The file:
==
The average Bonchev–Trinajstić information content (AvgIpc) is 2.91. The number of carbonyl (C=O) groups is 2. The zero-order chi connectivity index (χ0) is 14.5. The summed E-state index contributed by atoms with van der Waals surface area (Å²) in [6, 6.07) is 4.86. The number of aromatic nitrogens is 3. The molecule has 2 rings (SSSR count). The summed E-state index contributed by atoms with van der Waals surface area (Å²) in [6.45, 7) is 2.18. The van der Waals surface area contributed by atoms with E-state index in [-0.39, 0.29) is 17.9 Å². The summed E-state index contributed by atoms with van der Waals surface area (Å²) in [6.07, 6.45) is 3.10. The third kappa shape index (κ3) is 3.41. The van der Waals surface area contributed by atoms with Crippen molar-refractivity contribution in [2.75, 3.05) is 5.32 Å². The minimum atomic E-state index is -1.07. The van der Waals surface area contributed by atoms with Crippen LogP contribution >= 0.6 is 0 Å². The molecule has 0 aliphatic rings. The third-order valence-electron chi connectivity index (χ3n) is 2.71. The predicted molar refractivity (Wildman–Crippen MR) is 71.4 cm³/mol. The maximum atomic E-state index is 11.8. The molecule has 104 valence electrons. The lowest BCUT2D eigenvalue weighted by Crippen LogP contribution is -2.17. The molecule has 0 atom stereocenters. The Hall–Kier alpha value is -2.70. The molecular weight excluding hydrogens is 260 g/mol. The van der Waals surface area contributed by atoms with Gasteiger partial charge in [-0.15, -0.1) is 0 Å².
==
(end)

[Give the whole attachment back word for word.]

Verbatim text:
The average Bonchev–Trinajstić information content (AvgIpc) is 2.91. The number of carbonyl (C=O) groups is 2. The zero-order chi connectivity index (χ0) is 14.5. The summed E-state index contributed by atoms with van der Waals surface area (Å²) in [6, 6.07) is 4.86. The number of aromatic nitrogens is 3. The molecule has 2 rings (SSSR count). The summed E-state index contributed by atoms with van der Waals surface area (Å²) in [6.45, 7) is 2.18. The van der Waals surface area contributed by atoms with E-state index in [-0.39, 0.29) is 17.9 Å². The summed E-state index contributed by atoms with van der Waals surface area (Å²) in [6.07, 6.45) is 3.10. The third kappa shape index (κ3) is 3.41. The van der Waals surface area contributed by atoms with Crippen molar-refractivity contribution in [2.75, 3.05) is 5.32 Å². The minimum atomic E-state index is -1.07. The van der Waals surface area contributed by atoms with Crippen LogP contribution >= 0.6 is 0 Å². The molecule has 0 aliphatic rings. The third-order valence-electron chi connectivity index (χ3n) is 2.71. The predicted molar refractivity (Wildman–Crippen MR) is 71.4 cm³/mol. The maximum atomic E-state index is 11.8. The molecule has 104 valence electrons. The lowest BCUT2D eigenvalue weighted by Crippen LogP contribution is -2.17. The molecule has 0 atom stereocenters. The Hall–Kier alpha value is -2.70. The molecular weight excluding hydrogens is 260 g/mol. The van der Waals surface area contributed by atoms with Gasteiger partial charge in [-0.15, -0.1) is 0 Å².